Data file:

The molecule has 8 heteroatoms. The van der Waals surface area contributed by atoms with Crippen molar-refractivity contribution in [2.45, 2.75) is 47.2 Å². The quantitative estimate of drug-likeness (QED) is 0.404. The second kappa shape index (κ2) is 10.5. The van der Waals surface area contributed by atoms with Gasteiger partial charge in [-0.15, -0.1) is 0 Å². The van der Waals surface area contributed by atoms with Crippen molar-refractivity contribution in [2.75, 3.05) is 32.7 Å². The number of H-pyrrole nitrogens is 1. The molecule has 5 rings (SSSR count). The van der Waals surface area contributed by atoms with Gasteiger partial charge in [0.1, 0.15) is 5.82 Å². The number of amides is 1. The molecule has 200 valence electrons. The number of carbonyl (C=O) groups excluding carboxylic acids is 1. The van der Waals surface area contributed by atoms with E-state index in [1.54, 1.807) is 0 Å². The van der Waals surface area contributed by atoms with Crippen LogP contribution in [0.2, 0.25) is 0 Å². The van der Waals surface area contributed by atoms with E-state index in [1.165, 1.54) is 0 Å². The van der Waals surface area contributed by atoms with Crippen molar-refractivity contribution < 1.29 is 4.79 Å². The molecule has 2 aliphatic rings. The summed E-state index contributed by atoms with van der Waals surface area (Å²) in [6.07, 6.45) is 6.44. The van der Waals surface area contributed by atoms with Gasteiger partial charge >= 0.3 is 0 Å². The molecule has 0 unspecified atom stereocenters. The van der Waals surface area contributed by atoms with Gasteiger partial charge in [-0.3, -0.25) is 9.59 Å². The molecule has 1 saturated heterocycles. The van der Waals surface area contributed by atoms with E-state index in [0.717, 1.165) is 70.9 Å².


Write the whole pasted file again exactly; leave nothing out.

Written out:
The molecule has 8 heteroatoms. The van der Waals surface area contributed by atoms with Crippen molar-refractivity contribution in [2.45, 2.75) is 47.2 Å². The quantitative estimate of drug-likeness (QED) is 0.404. The second kappa shape index (κ2) is 10.5. The van der Waals surface area contributed by atoms with Gasteiger partial charge in [-0.15, -0.1) is 0 Å². The van der Waals surface area contributed by atoms with Crippen molar-refractivity contribution in [2.75, 3.05) is 32.7 Å². The number of H-pyrrole nitrogens is 1. The molecule has 5 rings (SSSR count). The van der Waals surface area contributed by atoms with Gasteiger partial charge in [0.1, 0.15) is 5.82 Å². The number of amides is 1. The molecule has 200 valence electrons. The number of carbonyl (C=O) groups excluding carboxylic acids is 1. The van der Waals surface area contributed by atoms with E-state index in [1.54, 1.807) is 0 Å². The van der Waals surface area contributed by atoms with Crippen LogP contribution in [0.2, 0.25) is 0 Å². The van der Waals surface area contributed by atoms with E-state index in [1.165, 1.54) is 0 Å². The van der Waals surface area contributed by atoms with Crippen molar-refractivity contribution < 1.29 is 4.79 Å². The molecule has 2 aliphatic rings. The summed E-state index contributed by atoms with van der Waals surface area (Å²) in [6.07, 6.45) is 6.44. The van der Waals surface area contributed by atoms with Gasteiger partial charge >= 0.3 is 0 Å². The molecule has 0 unspecified atom stereocenters. The van der Waals surface area contributed by atoms with Gasteiger partial charge in [-0.3, -0.25) is 9.59 Å². The molecule has 1 saturated heterocycles. The van der Waals surface area contributed by atoms with E-state index in [0.717, 1.165) is 70.9 Å².